Nintendo addresses sexual harassment claims at American office

Andrew Amos
Nintendo of America headquarters

Nintendo of America president Doug Bowser has addressed a number of sexual harassment and sexism claims leveled against the company in a recent Kotaku report, stating the developer has “strict policies designed to protect our employees and associates from inappropriate conduct”.

Nintendo, specifically its American branch, has been slapped with further harassment claims as female contractors and employees have spoken out about alleged discriminatory conduct at the gaming giant.

Women who worked at Nintendo of America alleged some male colleagues would make “really gross jokes and comments”, and were threatened with retaliation if they reported incidents to HR ⁠— including dismissal. These stories were outlined in an August 16 Kotaku report.

The report also named Melvin Forrest, one of the company’s top product testers, as encouraging this culture. “It was pretty common knowledge that he would make comments, hit on people, like to [tell] associates, ‘Oh she’s so beautiful,’” one tester said.

The environment within the product testing team was akin to “a frat house sometimes”, other testers said.

On the same day as Kotaku’s report, Nintendo of America president Doug Bowser sent an internal message to employees and contractors asking them to speak up if they have faced any form of harassment.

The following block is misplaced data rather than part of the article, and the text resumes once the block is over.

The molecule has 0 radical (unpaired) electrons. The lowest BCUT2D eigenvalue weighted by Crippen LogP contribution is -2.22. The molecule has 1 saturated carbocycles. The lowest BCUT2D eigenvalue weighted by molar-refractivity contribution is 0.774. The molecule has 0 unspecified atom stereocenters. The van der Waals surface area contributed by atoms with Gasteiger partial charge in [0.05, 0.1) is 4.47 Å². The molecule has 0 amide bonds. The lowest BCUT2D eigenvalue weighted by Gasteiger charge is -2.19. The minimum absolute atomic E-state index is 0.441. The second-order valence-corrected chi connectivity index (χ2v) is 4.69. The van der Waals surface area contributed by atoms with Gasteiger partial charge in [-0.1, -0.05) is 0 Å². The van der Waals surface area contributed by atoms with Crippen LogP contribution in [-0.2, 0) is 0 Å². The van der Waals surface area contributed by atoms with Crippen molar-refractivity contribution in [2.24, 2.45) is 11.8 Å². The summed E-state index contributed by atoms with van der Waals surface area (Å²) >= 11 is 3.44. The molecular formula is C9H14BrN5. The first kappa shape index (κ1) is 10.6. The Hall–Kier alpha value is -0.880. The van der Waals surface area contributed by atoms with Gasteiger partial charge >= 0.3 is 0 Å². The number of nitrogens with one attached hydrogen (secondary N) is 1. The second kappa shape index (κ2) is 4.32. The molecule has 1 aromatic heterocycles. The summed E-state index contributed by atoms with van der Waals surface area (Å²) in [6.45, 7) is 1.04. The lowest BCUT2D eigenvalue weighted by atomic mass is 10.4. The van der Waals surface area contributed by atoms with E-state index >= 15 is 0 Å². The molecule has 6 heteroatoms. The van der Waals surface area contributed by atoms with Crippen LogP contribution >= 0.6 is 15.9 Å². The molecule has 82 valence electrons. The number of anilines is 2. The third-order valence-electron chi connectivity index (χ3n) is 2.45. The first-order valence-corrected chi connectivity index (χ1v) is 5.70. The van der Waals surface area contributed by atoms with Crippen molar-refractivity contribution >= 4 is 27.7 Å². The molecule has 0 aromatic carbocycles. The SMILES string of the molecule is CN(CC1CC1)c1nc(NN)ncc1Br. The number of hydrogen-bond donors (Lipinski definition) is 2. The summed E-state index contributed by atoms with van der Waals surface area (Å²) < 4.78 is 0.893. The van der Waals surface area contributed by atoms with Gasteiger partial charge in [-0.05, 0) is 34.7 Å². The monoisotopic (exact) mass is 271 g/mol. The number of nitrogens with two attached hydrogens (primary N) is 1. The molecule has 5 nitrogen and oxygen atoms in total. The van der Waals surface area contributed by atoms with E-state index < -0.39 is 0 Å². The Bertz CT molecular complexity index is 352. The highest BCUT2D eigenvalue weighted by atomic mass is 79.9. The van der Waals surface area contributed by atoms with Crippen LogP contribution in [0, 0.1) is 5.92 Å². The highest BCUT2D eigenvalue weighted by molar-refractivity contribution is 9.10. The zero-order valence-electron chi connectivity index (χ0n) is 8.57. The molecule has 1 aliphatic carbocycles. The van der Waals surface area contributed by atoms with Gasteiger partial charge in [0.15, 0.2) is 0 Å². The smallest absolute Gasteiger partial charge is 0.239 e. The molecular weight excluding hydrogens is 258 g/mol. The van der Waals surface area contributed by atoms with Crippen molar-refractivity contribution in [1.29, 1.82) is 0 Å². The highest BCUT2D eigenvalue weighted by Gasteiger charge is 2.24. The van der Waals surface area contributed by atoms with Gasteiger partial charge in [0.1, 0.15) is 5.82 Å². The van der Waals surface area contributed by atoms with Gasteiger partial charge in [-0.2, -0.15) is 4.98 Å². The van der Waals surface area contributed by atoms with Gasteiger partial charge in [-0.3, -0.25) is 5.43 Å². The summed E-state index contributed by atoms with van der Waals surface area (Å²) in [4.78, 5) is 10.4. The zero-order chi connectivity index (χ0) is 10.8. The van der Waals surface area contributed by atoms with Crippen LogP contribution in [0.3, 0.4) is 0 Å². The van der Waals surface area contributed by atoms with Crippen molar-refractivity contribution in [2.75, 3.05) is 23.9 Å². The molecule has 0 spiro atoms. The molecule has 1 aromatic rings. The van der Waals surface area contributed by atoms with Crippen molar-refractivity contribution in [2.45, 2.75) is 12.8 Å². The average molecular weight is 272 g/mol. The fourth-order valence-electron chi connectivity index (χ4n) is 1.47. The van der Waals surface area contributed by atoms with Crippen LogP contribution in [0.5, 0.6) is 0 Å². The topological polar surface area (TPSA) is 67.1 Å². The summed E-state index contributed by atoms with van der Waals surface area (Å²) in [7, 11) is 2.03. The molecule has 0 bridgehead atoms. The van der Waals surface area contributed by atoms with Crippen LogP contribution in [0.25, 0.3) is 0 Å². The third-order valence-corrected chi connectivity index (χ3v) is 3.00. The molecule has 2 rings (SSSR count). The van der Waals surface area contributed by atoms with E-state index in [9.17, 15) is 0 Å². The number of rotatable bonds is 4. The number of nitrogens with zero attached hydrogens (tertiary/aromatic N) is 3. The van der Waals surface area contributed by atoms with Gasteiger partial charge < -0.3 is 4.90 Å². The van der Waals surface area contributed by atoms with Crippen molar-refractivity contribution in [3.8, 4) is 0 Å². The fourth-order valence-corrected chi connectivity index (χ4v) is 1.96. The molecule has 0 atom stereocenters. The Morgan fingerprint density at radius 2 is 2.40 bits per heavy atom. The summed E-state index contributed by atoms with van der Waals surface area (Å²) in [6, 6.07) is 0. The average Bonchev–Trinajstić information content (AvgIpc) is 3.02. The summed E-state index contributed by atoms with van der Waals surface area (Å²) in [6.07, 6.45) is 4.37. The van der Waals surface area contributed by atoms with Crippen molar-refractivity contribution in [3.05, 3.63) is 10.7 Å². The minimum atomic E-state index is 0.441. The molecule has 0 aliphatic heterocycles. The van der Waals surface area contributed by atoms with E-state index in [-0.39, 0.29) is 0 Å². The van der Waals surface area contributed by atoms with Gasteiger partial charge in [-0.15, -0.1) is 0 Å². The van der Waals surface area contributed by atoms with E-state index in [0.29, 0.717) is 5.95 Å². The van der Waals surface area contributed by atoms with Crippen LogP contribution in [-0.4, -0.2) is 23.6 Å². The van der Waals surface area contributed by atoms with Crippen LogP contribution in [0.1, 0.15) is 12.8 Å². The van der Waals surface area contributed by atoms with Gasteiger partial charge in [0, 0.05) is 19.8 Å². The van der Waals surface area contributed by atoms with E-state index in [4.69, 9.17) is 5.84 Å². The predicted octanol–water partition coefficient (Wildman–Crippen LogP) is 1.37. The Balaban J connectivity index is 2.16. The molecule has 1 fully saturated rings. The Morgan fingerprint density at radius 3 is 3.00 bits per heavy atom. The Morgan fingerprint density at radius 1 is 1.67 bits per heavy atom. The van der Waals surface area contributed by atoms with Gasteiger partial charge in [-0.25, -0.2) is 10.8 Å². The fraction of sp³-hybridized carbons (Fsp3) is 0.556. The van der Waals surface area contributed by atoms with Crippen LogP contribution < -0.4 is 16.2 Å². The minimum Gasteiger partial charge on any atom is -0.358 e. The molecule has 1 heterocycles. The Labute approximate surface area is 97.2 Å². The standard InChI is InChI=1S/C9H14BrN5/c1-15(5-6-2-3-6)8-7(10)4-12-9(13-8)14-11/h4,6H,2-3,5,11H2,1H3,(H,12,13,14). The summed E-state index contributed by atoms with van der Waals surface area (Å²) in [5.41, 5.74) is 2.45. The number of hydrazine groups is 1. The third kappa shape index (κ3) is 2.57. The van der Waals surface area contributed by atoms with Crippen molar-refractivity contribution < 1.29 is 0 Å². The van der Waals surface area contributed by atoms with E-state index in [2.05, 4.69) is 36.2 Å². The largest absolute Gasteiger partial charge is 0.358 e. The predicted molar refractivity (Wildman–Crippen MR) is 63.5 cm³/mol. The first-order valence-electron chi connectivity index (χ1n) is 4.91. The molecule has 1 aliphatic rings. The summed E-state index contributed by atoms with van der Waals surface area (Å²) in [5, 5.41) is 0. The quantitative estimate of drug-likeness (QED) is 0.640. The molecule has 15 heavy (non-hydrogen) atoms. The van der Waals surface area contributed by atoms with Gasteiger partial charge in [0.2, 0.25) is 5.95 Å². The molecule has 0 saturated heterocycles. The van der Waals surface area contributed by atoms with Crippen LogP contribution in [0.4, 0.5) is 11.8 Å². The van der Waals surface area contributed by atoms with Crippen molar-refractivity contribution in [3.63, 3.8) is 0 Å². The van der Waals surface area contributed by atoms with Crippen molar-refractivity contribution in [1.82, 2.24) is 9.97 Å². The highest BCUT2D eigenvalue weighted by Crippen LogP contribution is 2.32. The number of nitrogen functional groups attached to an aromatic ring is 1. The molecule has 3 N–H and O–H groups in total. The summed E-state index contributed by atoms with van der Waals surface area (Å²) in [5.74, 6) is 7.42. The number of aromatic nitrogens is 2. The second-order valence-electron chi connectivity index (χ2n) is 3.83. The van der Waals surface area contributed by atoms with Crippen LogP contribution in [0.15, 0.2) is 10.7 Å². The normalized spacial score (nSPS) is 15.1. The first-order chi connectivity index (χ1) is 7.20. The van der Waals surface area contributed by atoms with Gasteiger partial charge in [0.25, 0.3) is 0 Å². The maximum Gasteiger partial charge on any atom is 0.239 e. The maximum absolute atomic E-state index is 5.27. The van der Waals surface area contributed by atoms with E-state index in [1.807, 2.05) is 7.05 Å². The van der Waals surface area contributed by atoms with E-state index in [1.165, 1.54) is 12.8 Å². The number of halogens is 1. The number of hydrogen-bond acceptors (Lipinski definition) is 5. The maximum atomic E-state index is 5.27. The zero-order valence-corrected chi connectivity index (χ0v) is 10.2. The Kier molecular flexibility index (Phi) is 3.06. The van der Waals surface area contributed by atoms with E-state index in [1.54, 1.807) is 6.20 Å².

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Product testers for Nintendo of America have gone public with sexual harassment allegations while working at the company.

“We have strict policies designed to protect our employees and associates from inappropriate conduct and expect full compliance with these policies by all who work for or with us,” he wrote. “We have and will always investigate any allegations we become aware of, and we are actively investigating these most recent claims.”

The harassment and sexism claims are on top of working condition complaints Nintendo has been dealing with. Former employees have reported issues with surveillance and retaliation to the National Labor Relations Board (NLRB), but the company has remained publicly silent.

The company has spoken internally about sexual harassment issues, with Bowser previously acknowledging the problems at Activision Blizzard. 

“I find these accounts distressing and disturbing. They run counter to my values as well as Nintendo’s beliefs, values and policies,” he said in a company email in November 2021.

It comes as game developers across the world deal with instances of sexism, racism, and harassment. 

Activision Blizzard is the most high-profile case after its “pervasive frat boy culture”, as labeled by California’s Department of Fair Employment and Housing, was made public across 2021. The company is still trying to settle lawsuits adjacent to the initial claims, while an internal investigation found “no widespread harassment”.

Riot Games has been actively changing its workplace culture towards women since claims came to light in 2018, settling a historic gender discrimination lawsuit for $100 million in December 2021. Ubisoft and other developers have also been scrutinized.